At the outset, the court agreed with the trial court’s decision and concluded that AIL waived the right to seek arbitration by actively litigating the case for more than a year and causing prejudice to Hoover.
State statutory wage and hour claims are not subject to arbitration.
In addressing the issue of arbitration of state statutory claims, the court explained that “even if AIL had not waived its right to assert arbitration, the court would still not compel arbitration.”
As a general rule, state statutory wage and hour claims are not subject to arbitration, whether the arbitration clause is contained in the CBA or an individual agreement. (Barrentine v. Arkansas-Best Freight System,Inc. (1981) 450 U.S. 728, 745, Zavala v. Scott Brothers Dairy, Inc. (2006) 143 Cal.App.4th 585, 592 [rule applicable to wage claims under Labor Code and IWC wage orders].)
The court further noted that “an individual arbitration agreement also does not apply to an action to enforce statutes governing collection of unpaid wages, which “may be maintained without regard to the existence of any private agreement to arbitrate. . . .” (§ 229.) The intent is to assure a judicial forum where there exists a dispute as to wages, notwithstanding the strong public policy favoring arbitration.
FAA did not preempt state statutory claims because the employer failed to show an “interstate commerce” element.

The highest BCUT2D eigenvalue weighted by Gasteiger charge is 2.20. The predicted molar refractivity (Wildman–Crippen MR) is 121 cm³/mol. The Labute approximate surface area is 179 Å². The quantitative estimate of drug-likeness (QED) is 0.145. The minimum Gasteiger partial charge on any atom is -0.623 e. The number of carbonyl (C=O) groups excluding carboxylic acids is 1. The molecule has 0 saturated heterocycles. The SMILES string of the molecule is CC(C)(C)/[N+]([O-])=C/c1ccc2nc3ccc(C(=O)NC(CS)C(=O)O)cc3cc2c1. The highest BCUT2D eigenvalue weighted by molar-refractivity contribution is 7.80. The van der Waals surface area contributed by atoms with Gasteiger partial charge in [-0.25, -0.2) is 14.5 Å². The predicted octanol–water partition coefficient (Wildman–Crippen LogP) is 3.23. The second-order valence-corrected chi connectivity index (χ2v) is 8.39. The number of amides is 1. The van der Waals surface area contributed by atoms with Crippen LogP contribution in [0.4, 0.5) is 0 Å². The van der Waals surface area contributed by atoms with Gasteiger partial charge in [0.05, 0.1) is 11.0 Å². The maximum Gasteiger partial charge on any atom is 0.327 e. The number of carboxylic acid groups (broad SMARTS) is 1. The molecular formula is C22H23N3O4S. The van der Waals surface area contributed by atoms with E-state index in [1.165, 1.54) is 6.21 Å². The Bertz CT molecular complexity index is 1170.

However, the court noted that in certain cases where the parties are engaged in interstate commerce, FAA may preempt state statutory claims and the court would have to compel arbitration under FAA. In this case, employer failed to establish that the relationship between Hoover and AIL had a specific effect or “bear[ing] on interstate commerce in a substantial way.”
For an arbitration clause to operate there must be a clear and unmistakable waiver of a judicial forum.
AIL argued that Hoover agreed to arbitrate her statutory wage claims under the agent contract and the CBA. Noting that the rights under sections 203, 1194, and 2802 may not be subject to negotiation or waiver, the court stated AIL failed to point to any contractual provision under which Hoover expressly agreed to arbitrate any violations of statutory rights. Instead, the language of the agent contract describes its scope as applying to “any dispute or disagreement arising out of or relating to this contract” and “all disputes, claims, questions, and controversies of any kind or nature arising out of or relating to this contract.”
It is interesting the Hoover court did not discuss the U.S. Supreme Court’s AT&T Mobility LLC v. Concepcion, other than noting that the decision “avert[s] any dependence … on two recent United States Supreme Court opinions, referring to Stolt-Nielsen S.A. v. AnimalFeeds International Corp. (2010) and AT&T Mobility LLC v. Concepcion (2011). (addressing the issue of class arbitrations for antitrust claims and consumer sales contracts.) However, the court cited Brown v. Ralphs Grocery Co. (2011), opining that “AT&T does not provide that a public right . . . can be waived if such a waiver is contrary to state law.” This probably is the most important part of the holding, favoring employees. Given the split on the issue it is likely that the California Supreme Court will soon have to address the differences among appellate courts.